The War at Sea 1914

The British raided the German naval base at Helgoland Bight, an island off Germany in the North Sea, sinking three German ships.

October 27: German submarines sank several British naval units, including the super-dreadnought Audacious. When German submarines attempted to raid Scapa Flow the British naval units stationed there withdrew to the west coast of Scotland.

The Germans hoped to balance the struggle for control of the seas by employing a kind of maritime guerrilla warfare using land mines and submarine attacks to chip away at the numerically superior British fleet.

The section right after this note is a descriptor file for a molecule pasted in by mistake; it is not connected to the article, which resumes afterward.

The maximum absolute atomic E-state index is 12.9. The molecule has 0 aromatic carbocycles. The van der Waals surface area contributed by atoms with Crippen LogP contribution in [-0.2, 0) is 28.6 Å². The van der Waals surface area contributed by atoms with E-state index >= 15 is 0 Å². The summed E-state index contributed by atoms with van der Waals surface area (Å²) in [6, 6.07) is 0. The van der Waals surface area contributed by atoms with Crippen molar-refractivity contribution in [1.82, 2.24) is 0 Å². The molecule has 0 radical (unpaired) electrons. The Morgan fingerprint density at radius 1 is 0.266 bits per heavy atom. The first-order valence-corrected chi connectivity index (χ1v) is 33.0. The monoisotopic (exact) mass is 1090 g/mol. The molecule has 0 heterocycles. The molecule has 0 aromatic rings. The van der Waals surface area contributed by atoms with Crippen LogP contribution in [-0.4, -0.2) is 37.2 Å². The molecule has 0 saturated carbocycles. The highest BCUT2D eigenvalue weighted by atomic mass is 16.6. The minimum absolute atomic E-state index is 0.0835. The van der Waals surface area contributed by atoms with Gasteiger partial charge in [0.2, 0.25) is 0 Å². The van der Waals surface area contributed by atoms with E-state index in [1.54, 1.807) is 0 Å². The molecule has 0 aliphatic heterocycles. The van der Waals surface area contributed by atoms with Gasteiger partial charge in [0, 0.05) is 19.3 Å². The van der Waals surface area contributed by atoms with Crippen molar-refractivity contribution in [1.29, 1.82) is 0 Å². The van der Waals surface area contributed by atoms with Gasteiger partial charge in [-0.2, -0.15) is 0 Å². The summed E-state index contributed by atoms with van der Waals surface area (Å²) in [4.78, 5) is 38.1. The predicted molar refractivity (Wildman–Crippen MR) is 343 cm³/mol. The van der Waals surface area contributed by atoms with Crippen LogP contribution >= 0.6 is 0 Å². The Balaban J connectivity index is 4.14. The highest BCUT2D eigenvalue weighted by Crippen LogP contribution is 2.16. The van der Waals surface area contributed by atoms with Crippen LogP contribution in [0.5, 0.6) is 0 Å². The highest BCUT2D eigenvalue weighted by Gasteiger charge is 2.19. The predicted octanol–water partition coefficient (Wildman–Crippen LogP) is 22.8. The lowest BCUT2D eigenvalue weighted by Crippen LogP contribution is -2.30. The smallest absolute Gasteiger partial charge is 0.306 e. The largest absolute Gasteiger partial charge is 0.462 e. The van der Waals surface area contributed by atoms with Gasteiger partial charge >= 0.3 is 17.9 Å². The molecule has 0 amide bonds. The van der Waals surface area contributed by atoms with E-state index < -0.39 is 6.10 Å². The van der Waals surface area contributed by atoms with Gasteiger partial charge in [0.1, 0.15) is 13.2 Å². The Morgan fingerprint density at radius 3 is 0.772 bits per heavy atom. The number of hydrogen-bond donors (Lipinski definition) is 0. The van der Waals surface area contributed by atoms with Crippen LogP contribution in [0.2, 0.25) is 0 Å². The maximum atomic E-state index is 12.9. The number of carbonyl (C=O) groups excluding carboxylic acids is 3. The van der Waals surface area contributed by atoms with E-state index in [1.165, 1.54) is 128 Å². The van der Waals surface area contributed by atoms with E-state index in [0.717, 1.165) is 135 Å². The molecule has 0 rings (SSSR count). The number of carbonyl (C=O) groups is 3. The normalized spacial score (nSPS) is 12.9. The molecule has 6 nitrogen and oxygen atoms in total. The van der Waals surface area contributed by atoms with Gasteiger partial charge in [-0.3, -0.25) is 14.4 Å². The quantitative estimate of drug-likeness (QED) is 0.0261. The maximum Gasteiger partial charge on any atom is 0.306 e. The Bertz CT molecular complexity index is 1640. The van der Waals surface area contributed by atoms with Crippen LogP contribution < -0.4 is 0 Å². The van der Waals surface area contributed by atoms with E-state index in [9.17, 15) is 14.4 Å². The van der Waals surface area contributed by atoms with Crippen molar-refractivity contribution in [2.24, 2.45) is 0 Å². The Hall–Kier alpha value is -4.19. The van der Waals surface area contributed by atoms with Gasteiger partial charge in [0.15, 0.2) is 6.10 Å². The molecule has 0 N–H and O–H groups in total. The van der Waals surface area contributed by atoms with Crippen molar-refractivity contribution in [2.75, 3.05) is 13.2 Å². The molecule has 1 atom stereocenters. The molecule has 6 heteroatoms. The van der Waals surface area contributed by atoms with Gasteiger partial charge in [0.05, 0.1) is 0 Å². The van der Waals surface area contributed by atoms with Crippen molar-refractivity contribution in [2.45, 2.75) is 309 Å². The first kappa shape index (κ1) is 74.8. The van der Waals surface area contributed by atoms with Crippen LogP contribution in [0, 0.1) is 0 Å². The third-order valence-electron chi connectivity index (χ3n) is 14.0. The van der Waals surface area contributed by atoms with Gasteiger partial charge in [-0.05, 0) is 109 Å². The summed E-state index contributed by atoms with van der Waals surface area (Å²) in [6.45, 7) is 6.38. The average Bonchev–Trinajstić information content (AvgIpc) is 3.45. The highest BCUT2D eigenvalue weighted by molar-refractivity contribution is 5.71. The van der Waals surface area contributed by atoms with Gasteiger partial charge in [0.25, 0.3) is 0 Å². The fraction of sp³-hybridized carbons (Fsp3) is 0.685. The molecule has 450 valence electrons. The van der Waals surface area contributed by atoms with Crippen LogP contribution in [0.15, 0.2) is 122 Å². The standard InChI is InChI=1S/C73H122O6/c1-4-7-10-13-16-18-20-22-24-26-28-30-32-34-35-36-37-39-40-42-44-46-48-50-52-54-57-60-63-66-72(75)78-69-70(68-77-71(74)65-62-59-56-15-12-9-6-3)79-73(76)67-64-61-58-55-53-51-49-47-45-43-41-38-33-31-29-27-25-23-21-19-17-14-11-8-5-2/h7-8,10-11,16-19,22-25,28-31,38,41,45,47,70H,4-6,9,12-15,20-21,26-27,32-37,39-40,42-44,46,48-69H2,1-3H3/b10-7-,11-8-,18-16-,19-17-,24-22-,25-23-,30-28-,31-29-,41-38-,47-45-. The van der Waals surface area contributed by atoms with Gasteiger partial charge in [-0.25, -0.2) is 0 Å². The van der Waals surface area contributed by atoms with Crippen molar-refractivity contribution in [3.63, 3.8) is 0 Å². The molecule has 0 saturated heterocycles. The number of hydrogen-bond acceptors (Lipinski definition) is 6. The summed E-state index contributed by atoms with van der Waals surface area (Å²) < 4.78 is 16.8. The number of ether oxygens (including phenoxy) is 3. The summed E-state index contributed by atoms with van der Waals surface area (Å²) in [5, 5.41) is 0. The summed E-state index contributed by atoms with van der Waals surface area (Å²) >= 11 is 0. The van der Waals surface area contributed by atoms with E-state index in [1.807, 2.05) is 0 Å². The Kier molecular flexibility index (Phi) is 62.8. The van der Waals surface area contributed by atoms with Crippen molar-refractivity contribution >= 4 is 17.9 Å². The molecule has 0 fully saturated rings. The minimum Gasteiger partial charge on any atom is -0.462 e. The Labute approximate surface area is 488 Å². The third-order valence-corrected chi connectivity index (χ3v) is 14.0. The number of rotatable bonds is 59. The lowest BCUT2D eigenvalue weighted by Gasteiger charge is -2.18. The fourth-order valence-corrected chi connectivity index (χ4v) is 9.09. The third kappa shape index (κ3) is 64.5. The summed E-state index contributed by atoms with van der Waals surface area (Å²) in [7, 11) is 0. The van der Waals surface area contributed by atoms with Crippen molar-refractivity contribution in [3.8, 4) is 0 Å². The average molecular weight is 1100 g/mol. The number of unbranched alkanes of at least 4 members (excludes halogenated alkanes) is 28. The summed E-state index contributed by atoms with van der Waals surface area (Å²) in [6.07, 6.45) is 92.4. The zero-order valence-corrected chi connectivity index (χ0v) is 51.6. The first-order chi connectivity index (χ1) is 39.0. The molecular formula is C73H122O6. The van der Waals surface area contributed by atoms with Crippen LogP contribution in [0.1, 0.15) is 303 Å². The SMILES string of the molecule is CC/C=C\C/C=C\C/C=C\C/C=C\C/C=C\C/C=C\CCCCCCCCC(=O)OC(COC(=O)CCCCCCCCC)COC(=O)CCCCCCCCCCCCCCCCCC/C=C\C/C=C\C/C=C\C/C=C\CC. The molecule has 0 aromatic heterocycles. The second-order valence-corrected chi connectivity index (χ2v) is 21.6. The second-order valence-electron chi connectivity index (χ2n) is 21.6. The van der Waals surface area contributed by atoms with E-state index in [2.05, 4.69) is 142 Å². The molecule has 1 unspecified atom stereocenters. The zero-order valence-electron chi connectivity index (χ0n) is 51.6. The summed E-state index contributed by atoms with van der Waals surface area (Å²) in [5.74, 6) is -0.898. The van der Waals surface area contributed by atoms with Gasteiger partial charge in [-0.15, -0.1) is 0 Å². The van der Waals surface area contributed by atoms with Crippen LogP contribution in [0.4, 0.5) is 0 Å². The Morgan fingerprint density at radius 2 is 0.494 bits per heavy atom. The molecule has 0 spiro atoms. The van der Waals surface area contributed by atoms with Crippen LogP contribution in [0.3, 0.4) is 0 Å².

November: Germany launched a campaign to prevent merchant shipping from delivering food supplies from the USA to the Allies, chiefly the UK.

September 22: Submarine warfare erupted when the German submarine U-9 sank three British cruisers off the Dutch coast in quick succession.

By the end of 1914, except for the High Seas Fleet in the Jade and the Baltic command based on Kiel, the German navy had been practically swept from the seas. Allied maritime traffic was uninterrupted, while Germany, feeling the pinch of naval blockade, focused its attention on the one major weapon left to it on the high seas: the submarine.